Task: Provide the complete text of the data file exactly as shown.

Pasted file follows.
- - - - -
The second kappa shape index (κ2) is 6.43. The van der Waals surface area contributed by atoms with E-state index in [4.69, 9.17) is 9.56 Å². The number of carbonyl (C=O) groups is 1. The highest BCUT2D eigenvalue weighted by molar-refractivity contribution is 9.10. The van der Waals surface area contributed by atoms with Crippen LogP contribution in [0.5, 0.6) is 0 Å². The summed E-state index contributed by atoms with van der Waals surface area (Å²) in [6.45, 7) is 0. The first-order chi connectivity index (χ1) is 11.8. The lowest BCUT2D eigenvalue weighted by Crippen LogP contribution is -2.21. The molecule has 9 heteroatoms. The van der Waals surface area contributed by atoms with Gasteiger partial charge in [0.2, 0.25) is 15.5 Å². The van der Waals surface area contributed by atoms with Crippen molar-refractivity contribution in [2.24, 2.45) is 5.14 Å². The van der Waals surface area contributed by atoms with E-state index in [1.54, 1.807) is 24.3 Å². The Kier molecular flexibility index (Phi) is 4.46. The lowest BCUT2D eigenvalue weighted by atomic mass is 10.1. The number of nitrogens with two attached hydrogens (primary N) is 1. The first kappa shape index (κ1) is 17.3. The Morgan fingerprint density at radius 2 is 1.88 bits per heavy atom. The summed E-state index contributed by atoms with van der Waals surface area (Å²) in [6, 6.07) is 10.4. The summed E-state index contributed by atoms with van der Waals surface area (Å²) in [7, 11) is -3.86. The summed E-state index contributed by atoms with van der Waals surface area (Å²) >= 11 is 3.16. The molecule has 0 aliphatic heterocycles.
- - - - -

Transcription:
The second kappa shape index (κ2) is 6.43. The van der Waals surface area contributed by atoms with E-state index in [4.69, 9.17) is 9.56 Å². The number of carbonyl (C=O) groups is 1. The highest BCUT2D eigenvalue weighted by molar-refractivity contribution is 9.10. The van der Waals surface area contributed by atoms with Crippen LogP contribution in [0.5, 0.6) is 0 Å². The summed E-state index contributed by atoms with van der Waals surface area (Å²) in [6.45, 7) is 0. The first-order chi connectivity index (χ1) is 11.8. The lowest BCUT2D eigenvalue weighted by Crippen LogP contribution is -2.21. The molecule has 9 heteroatoms. The van der Waals surface area contributed by atoms with Gasteiger partial charge in [0.2, 0.25) is 15.5 Å². The van der Waals surface area contributed by atoms with Crippen molar-refractivity contribution in [2.24, 2.45) is 5.14 Å². The van der Waals surface area contributed by atoms with E-state index in [1.54, 1.807) is 24.3 Å². The Kier molecular flexibility index (Phi) is 4.46. The lowest BCUT2D eigenvalue weighted by atomic mass is 10.1. The number of nitrogens with two attached hydrogens (primary N) is 1. The first kappa shape index (κ1) is 17.3. The Morgan fingerprint density at radius 2 is 1.88 bits per heavy atom. The summed E-state index contributed by atoms with van der Waals surface area (Å²) in [6, 6.07) is 10.4. The summed E-state index contributed by atoms with van der Waals surface area (Å²) in [7, 11) is -3.86. The summed E-state index contributed by atoms with van der Waals surface area (Å²) >= 11 is 3.16. The molecule has 0 aliphatic heterocycles.